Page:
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From silent dispatch to televised spectacle — how the State of the Union has evolved

President Trump has spent the last year trampling many of the courtesies and customs associated with his office and the swampy bog, Washington, D.C., he now calls home.

But there is one ritual that holds fast: the State of the Union address, set for delivery Tuesday night to a joint session of Congress.

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Vaguely prescribed in the Constitution — Article II, Section 3, Clause 1, for those keeping score — the speech fulfills the obligation of the president “from time to time” to give “to the Congress Information of the State of the Union, and recommend to their Consideration such Measures as he shall judge necessary and expedient.” (And it’s been a he, invariably, for the last 229 years.)

The dispatch of that responsibility has evolved considerably over time, from a written message sent inconspicuously to lawmakers to the modern pageant of pomp and punditry that includes wall-to-wall news coverage, a televised response from the opposition party, and no end of carefully considered post-speech reaction from members of the two major parties.

(Spoiler alert: If Trump delivers the speech standing on his head and whistling Bruno Mars’ “That’s What I Like,” Republicans will decree the performance outstandingly presidential. Conversely, he can announce that he single-handedly discovered a cure for cancer and eliminated poverty, and Democrats will express disappointment at his self-centeredness and refusal to reach across the partisan aisle.)

Bruno Mars?

Don’t count on it. The president is expected to hew to a fairly standard script, discussing the political impasse over immigration, outlining an infrastructure rebuilding plan and boasting of the nation’s robust economy — which he will gladly take credit for — among the usual exhaustive list of topics.

Because Trump’s an old hand at this?

Well, yes and no. The president delivered an address to Congress in February in a fashion identical to the speech he gives Tuesday night. But because Trump had not been in office for a year, it was technically not a State of the Union address. That why this one is being described as his first.

How have other presidents handled the speech?

Bit of a trick question there. George Washington spoke to a joint session of Congress in 1790 in what became the first State of the Union address. But the nation’s third president, Thomas Jefferson, discontinued the practice, which was a bit too monarchical for his taste, choosing to dispatch a written message instead.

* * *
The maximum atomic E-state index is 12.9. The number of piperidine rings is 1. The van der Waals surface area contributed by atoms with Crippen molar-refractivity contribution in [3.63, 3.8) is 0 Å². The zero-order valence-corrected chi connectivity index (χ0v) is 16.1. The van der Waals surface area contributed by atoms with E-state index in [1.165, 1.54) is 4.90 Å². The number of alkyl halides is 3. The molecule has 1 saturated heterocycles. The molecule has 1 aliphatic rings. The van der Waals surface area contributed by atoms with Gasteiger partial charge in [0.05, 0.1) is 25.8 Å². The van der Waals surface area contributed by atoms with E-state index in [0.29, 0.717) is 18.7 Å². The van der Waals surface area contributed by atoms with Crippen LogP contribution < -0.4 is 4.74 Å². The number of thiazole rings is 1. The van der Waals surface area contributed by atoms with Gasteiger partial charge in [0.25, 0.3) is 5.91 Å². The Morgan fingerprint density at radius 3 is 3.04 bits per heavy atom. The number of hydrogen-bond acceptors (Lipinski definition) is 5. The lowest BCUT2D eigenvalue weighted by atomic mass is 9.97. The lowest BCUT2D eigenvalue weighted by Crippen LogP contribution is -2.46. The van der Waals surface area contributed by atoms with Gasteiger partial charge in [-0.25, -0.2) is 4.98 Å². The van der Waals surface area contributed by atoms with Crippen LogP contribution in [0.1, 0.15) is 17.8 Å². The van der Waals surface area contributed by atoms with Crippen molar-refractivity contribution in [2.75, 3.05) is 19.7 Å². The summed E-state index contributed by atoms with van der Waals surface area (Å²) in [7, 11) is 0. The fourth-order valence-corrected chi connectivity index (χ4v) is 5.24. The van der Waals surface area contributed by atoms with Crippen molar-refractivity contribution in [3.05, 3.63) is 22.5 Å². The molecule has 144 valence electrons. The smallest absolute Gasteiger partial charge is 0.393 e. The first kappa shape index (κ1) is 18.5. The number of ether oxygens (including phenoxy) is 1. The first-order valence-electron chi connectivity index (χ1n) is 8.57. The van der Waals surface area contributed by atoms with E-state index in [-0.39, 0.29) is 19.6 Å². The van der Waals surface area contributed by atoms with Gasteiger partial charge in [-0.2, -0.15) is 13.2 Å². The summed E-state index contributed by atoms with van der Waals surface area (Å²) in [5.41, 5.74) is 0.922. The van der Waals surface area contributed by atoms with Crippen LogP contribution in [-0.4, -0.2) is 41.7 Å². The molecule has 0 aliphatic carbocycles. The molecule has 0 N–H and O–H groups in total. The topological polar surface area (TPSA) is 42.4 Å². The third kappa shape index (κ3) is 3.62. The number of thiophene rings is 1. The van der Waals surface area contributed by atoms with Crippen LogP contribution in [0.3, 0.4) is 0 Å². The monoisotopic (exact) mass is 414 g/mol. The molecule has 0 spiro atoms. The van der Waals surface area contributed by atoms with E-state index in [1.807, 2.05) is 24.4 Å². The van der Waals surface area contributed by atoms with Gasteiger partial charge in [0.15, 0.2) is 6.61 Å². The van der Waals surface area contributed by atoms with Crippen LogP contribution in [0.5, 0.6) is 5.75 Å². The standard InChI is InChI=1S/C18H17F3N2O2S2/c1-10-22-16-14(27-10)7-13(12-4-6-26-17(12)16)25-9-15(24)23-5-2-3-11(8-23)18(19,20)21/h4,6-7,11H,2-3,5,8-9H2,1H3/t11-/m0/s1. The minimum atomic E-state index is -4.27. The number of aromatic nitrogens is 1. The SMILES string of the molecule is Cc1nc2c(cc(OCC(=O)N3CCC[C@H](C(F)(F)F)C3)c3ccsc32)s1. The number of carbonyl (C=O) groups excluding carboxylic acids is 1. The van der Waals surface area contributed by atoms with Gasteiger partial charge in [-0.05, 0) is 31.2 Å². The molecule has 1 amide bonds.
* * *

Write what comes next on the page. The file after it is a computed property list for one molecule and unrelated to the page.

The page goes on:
And that’s the way other presidents handled their congressional updating obligation for well over a century, until Woodrow Wilson came along and, in 1913, traveled to Capitol Hill to speak to lawmakers directly.

Why, after so many years, did he do that?

Begging indulgence, Wilson said the list of topics he needed to cover was simply too long and matters were too important to submit in abbreviated written form. But Wilson also had a political motive, believing it was important to elevate the stature of the presidency and, he hoped, give a boost to his progressive political agenda.

Did Wilson tweet his remarks or post them on YouTube?

Uh, no.

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Sad!

Getting a bit ahead of things there, though new media have certainly had a considerable impact.

In 1923, Calvin Coolidge delivered the first State of the Union speech carried on radio, and in 1947 Harry Truman delivered the first televised address. Lyndon Johnson gave TV’s first prime-time speech in 1965 and Bill Clinton delivered the first address live-streamed on the internet in 1997.

Over time, changing technologies have expanded the president’s reach and, with it, the import of the speech. Today, tens of millions of people tune in on various media platforms, making the annual address to Congress one of the most widely followed and significant political events of the year.

There’s certainly a lot of theatrics involved. How about substance?

There are quite a few speeches that stand out for their import. The Monroe Doctrine, warning European powers against meddling in affairs of the Western Hemisphere, was enunciated by James Monroe in his 1823 message to Congress. In 1862, Abraham Lincoln used his annual dispatch to press the case that abolishing slavery was integral to preserving the Union.

Fast-forwarding to the modern era, in 1941 Franklin D. Roosevelt outlined the “four essential human freedoms” — freedom of speech, freedom of worship, freedom from want, freedom from fear — he deemed essential to a safe and prosperous world. His vision offered the ideological groundwork for liberal policies pursued at home and abroad by subsequent generations of Democratic leaders.

In 1965, coming off his landslide reelection, Johnson outlined portions of the expansive government vision — increased education spending, anti-poverty initiatives, the Medicare program — that came to be known as the Great Society.

Just over 30 years later, Clinton — chastened by a Republican majority in Congress — declared “the era of big government is over” and pushed to move his Democratic Party closer to the political middle.

How long does the State of the Union speech last?

That’s entirely up to the president. The famously loquacious Clinton once spoke for close to an hour and 15 minutes. Richard Nixon was able to knock off most of his addresses in a little over half an hour.

With interruptions for applause and the like, Trump’s speech to Congress last year clocked in at 60 minutes almost on the dot.

And then?

As soon as the president finishes Tuesday night, the official Democratic response, by Massachusetts Rep. Joseph P. Kennedy III, will follow.

No Bruno Mars?

Sorry, no.

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